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Networking 101.4 – the Three Pillars of Networking

I was talking to a friend about networking and its importance to the game industry. He asked me what role I thought social networking had in the entire scheme of networking. I told him it was one of the three pillars.

The three pillars of networking are the following

Virtual – the networking you do online
Physical – the networking you do face to face
Personal – the effort you put into your personal life

Each of those is extremely important to building and maintaining a network and networks are the safety net for us in this highly volatile industry. Let’s talk about each of those pillars.

1. The Virtual Pillar
I’ve covered the Virtual Pillar in a previous post Networking 101, but will do a quick review here. The Virtual Pillar is your online presence. It covers how you present yourself in social media spaces as well as how you appear in your own personal space.
The game industry lives on Facebook and Twitter. Linked In is also important as that’s where Headhunters and recruiters look. It is important to practice strict online hygiene, meaning keeping your online persona clean and professional. Do not post pictures of you passed out drunk and if your “friend” posts pictures of you, untag them. Keep your posts SFW and whatever you do, do not post anything even remotely bigotted or hateful. Employers and potential employers regularly check Facebook and Twitter and Instrgram, so the rule of thumb is.. if you wouldn’t print it on your business card and hand it to a potential employer.. don’t put it on social media!

And the reverse is also true. Facebook and Twitter can be a fantastic way to open up conversations with people whom you respect and who can also be very important to your career. Keep your conversations with them short and professional. Do not devolve into fanboi-ing and never EVER ask for a job!

2. The Physical Pillar
The Physical pillar covers the face to face opportunities that you should be involved in, in order to keep your network active and positive. Conference, trade organizations (IGDA, WIGI, etc) are the places for you to get face time with people who are valuable for your career growth.

But it’s not just a matter of joining or attending, the way to get attention and get a good start on your career is by becoming active and productive in these organizations. Your local IGDA chapter is the perfect place to start. Join and attend the local meetings. Better yet, volunteer. The best job in the world is the one handing out name tags. You get to put a face with names and actually interact with everyone as they come in.

Conferences are, likewise, extremely important as it is where you can pick up business cards from people who are important to you. Also, if you can volunteer to work at a conference, even better. This gives you face time with speakers and VIPs who can be very influential for you.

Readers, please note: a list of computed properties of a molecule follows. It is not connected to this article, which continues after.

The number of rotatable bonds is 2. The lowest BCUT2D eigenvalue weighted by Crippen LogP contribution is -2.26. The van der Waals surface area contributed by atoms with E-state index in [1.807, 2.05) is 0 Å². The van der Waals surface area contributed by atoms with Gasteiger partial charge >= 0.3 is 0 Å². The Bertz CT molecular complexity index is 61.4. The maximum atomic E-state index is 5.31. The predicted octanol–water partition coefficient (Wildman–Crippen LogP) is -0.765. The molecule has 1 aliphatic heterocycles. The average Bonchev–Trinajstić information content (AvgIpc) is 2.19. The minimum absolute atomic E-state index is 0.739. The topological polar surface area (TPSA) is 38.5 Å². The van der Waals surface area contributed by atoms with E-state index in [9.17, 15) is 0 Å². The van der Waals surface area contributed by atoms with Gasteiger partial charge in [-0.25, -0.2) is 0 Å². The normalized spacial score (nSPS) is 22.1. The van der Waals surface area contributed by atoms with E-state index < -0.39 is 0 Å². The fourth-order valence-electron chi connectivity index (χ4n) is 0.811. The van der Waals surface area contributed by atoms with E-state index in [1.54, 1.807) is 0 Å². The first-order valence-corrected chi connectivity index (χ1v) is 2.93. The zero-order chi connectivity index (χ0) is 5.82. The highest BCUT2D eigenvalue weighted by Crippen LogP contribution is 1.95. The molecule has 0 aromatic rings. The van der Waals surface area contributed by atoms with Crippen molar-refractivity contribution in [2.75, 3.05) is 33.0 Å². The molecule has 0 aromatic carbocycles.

Overall, prove that you are a reliable, dependable member of the team for the groups you are involved in. This will put you in exactly the right place next time an employer says, “Wow, we really need a go-getter for this starting position.”

3. Personal pillar
Now you may be wondering what your private or personal time can do for your networking. This is the time you spend out of your daily life working on things that will advance your career. The benefit that people wanting in to the industry today have over old timers like me is that you have the tools to make games right at your fingertips. There are tools and engines out there that are free or very low cost.

Also, you don’t have to make just computer games. Make board games. Make card games. Make games for school children. Make games for senior citizens.

Just. Make Games.

You can also write a blog. Write critiques of games you have played. Write observations about other people playing games. Write about a particular coding problem you’ve run in to. Write about art tools you are trying. Write and get involved in game culture!

And if you are not making games or writing about games, READ about games. Read Gamasutra. Read Kotaku. Read Raph Koster’s Theory of Fun. Read Jesse Schells’ Art of Game design. Educate yourself. This is so beneficial when you are entering the interview phase. When you can converse about these books, or bring in and show off a game you are working on, or point to a blog you write, you will put yourself head and shoulders above the people who just hand in a resume and cross their fingers.

By paying attention to these three pillars, and tending to them on a daily basis, you will be forming skills and habits that will serve you well through the entire industry. You will become the type of candidate industry employers are looking for!

Published inRandom Musings